To My Atheist (Agnostic?) Facebook Friend

I moved on from our recent, very brief Facebook exchange, thinking it would never come to mind again. I thought, “He’s not even trying, why bother?”

But it keeps circling back. You made me think about how my beliefs might look from your point of view, and you asked a couple of questions that deserve answers.

I’ve decided this, though: I’m not going to try to answer your questions in the messy, more-heat-than-light environment of social media. Instead, a friendly open letter.

One disclaimer: I’m not good at finding things on Facebook once they’re no longer in my face. So I’m answering what I remember as the gist of your questions.

  1. Can you prove that there is a God?
  2. If there is a God, why should I think I owe Him obedience?

I want to offer a challenge before I dive in to my answers. You seem to be a pretty open minded person. You were open minded enough to consider, at some point, that there might not be a God.

Can you be open minded enough to consider how it could make sense to believe there is a God? Let me clarify. I’m not trying to change your mind here. What I mean is open minded enough to imagine my point of view and understand the basics of what I believe and why. Some atheists have gone to the trouble to do this with Christianity. (This article in The Atlantic may provide some examples.)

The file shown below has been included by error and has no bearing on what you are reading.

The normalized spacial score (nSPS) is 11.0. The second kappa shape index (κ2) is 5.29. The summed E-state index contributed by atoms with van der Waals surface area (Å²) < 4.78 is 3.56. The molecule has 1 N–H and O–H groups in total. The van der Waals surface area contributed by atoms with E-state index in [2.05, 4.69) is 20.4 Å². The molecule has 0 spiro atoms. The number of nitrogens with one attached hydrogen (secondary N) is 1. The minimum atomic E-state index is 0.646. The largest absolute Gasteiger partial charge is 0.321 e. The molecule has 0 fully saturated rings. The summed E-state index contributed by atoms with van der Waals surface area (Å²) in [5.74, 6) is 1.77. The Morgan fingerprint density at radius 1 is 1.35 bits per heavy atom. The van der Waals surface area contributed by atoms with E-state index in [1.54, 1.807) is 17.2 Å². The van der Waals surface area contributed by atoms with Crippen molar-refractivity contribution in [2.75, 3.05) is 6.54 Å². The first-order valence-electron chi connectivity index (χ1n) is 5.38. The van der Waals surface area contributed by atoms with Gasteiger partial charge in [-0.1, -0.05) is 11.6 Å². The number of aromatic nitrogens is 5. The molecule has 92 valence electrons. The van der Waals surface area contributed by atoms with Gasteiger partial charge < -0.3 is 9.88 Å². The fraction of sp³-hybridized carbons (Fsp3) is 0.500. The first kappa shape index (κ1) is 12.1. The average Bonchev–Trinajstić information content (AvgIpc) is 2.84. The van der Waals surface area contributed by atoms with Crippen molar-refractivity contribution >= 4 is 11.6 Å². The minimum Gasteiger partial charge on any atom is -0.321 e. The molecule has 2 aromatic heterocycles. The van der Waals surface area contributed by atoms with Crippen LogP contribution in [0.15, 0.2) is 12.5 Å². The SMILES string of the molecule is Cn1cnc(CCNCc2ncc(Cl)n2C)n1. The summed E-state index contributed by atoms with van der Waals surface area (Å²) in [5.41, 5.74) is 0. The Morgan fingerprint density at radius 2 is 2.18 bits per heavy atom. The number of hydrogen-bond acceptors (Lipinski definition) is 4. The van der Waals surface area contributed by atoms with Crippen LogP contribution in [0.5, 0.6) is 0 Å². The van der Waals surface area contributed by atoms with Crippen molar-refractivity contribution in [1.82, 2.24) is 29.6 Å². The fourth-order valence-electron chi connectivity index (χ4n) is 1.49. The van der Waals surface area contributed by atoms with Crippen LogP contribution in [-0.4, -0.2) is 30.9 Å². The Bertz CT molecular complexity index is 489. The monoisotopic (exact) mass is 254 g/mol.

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Why Christians Say “You Were Never a True Christian”

By Jordan Standridge. Reposted from The Cripplegate.

Rhett and Link, former CRU missionaries who have become famous through YouTube, have recently joined the chorus of “former Christians” who feel the need to share their “faith deconstruction” stories for all to hear. They are now agnostic.

As part of their healing process, they are all told to declare to the world their reasons for why being a Christian is wrong. As a result, they are surprised and hurt by Christians who promptly said that they never truly were of us (1 John 2:19).

Their response has been very interesting; they have lamented this by retorting something like “if there ever was a Christian, I was”. Some describe the hurt that it has caused them and they then, in Philippians 3:4-6 style, describe, like a pre-converted pharisaical Paul, all the reasons why they were actually Christians. They described their Christian lives like, “I prayed, I shared the Gospel, I went to church, I read my Bible, I believed the Bible, but then as I met LGBT folks and as I studied evolution, I discovered that the Bible could not possibly be true and therefore Christianity is false.”

This grieves my heart. And perhaps the main reason for this is the fact that most of these “former Christians” love declaring that they were true Christians. This leads thousands of young people questioning their faith and wondering if their heroes could be right. Can I simply stop being a Christian?

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